Ice Skating In Huntsville

Ice Skating in Huntsville has a long and prolific history dating back to Jefferson Hunt in the 1860’s.  During winter meetings with his Native Indian friends, Jefferson was known to skate on the frozen South Fork river just upstream of the beaver dam in what is now known as the river bottoms.  His forged steel blades were strapped to the beaver pelt boots that had been handcrafted by one of Jefferson’s wives.  He often impressed the small gathering by performing Pirouettes on the frozen river bed.

Some 75 years later, Whiskey Joe and Chris the Danishman were frequently challenged to a game of two on one drop in hockey at the town square by a young man named Gordie Howe.  Apparently the young Canuck spent winters away from frigid Saskatchewan to visit grandma Howe in the more temperate Huntsville climate.

These tales may be a bit historically challenged, but certainly would not be the first stories with a slight embellishment or two with the intent of eliciting interest.

In more recent times, the history is a bit more clear.  Frustrated by the snow removal and accessibility problems associated with skating on the recently raised reservoir, “Blondie” Petersen and his sons began flooding the tennis court in the town square during the 1960’s.  Mayor Leon Sorensen and sons Dave, Doug and Don also put in countless hours crafting this early rink.  They would drag garden hoses from Orvis Petersen’s home and spend night after night perfecting the rink, which would be considered small by today’s standards.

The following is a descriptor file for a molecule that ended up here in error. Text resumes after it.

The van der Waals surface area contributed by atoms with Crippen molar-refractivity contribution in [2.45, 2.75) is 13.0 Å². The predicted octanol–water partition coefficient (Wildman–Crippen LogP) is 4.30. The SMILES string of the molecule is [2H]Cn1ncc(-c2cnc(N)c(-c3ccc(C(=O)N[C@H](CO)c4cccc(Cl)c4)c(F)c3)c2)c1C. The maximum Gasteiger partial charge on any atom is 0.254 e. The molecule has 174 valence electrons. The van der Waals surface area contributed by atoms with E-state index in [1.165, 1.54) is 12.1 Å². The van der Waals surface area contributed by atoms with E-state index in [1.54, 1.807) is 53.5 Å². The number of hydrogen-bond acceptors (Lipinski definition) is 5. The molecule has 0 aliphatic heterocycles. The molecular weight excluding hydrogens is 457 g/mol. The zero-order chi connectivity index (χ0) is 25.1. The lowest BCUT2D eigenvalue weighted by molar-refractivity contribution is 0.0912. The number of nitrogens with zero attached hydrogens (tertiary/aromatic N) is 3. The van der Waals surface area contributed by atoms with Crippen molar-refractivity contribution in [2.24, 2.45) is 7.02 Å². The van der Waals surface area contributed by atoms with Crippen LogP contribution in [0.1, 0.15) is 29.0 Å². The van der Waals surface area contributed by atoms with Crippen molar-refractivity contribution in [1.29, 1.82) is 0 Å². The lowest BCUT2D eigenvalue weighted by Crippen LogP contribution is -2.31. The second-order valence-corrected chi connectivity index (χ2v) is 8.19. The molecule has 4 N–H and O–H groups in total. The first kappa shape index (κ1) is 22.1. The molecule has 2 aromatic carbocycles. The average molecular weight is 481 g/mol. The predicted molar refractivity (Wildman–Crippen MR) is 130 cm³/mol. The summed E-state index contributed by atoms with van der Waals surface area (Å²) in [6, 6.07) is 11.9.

Blondie, along with young sons Kenton and Blake, would put on their old, dull, Deseret Industries skates while sitting on Orvis’ front porch, then make the trek across the street to the tennis court for some power skating. Their skates were sharpened by the asphalt as they made the journey.  Blondie was the true pioneer of the rink as we know it today.  Sadly, he passed and took with him the knowledge, determination and hard work associated with ice rink construction.

Some years later, during the mid-late seventies, a young and ambitious Valley Junior High School History teacher named Daurel Barnes gave the rink new life.  Mr. Barnes, as known by his students, spent time with and was schooled by the ice rink creators of the Logan Ice Rink, which was the premier rink in the state at the time.

The rink was recreated directly west of the tennis courts and had a rectangular shape running north and south with the entrance across from the schools east entry door.  Daurel enticed a couple of unsuspecting, local students to help with his endeavor by allowing them to miss a history class or maybe even an occasional English class to spray the rink during the cool mornings.  The downside was that they also had to spend late nights sweeping and spraying the rink in the bone chilling temps. In return, the boys were given keys to the school so they could have a “warming hut” to wait in between coats.  They had free rein of the school and spent time drinking hot chocolate, running through the empty halls and dancing on Principal Scott Ballif’s desk.

That rink was a big part of winters in Huntsville. Organized Ice skating lessons and clinics were given by professional skaters and Valley students skated during recess, lunchtime and after school.  Hockey was not real big then and most kids skated on figure skates. Marshal Hislop, in true Evel Knievel fashion, perfected the art of jumping fellow classmates and other obstacles.

Eventually, Snowcrest was built and it came time for Daurel to pass on the reins.  Principal Ballif kept it going for a few years and interest finally waned when he was transferred.